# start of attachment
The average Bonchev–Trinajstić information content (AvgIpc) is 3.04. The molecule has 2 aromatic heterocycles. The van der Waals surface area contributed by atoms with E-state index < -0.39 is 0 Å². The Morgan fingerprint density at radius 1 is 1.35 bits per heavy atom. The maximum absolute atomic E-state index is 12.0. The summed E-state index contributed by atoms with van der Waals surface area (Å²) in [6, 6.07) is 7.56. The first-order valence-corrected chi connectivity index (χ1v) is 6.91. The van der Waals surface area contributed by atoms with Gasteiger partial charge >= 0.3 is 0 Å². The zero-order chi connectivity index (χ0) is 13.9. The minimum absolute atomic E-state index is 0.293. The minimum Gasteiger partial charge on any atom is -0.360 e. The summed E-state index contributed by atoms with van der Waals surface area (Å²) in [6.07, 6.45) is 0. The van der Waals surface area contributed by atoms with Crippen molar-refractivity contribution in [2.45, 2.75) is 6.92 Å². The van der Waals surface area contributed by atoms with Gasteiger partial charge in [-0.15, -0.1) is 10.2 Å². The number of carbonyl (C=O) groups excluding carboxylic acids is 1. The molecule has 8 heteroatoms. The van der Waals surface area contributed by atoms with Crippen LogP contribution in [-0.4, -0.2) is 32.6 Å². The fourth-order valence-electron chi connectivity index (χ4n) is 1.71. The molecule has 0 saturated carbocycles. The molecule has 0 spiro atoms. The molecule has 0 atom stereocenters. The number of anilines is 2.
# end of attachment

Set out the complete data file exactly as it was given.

The average Bonchev–Trinajstić information content (AvgIpc) is 3.04. The molecule has 2 aromatic heterocycles. The van der Waals surface area contributed by atoms with E-state index < -0.39 is 0 Å². The Morgan fingerprint density at radius 1 is 1.35 bits per heavy atom. The maximum absolute atomic E-state index is 12.0. The summed E-state index contributed by atoms with van der Waals surface area (Å²) in [6, 6.07) is 7.56. The first-order valence-corrected chi connectivity index (χ1v) is 6.91. The van der Waals surface area contributed by atoms with Gasteiger partial charge >= 0.3 is 0 Å². The zero-order chi connectivity index (χ0) is 13.9. The minimum absolute atomic E-state index is 0.293. The minimum Gasteiger partial charge on any atom is -0.360 e. The summed E-state index contributed by atoms with van der Waals surface area (Å²) in [6.07, 6.45) is 0. The van der Waals surface area contributed by atoms with Crippen molar-refractivity contribution in [2.45, 2.75) is 6.92 Å². The van der Waals surface area contributed by atoms with Gasteiger partial charge in [-0.15, -0.1) is 10.2 Å². The number of carbonyl (C=O) groups excluding carboxylic acids is 1. The molecule has 8 heteroatoms. The van der Waals surface area contributed by atoms with Crippen LogP contribution in [-0.4, -0.2) is 32.6 Å². The fourth-order valence-electron chi connectivity index (χ4n) is 1.71. The molecule has 0 saturated carbocycles. The molecule has 0 spiro atoms. The molecule has 0 atom stereocenters. The number of anilines is 2.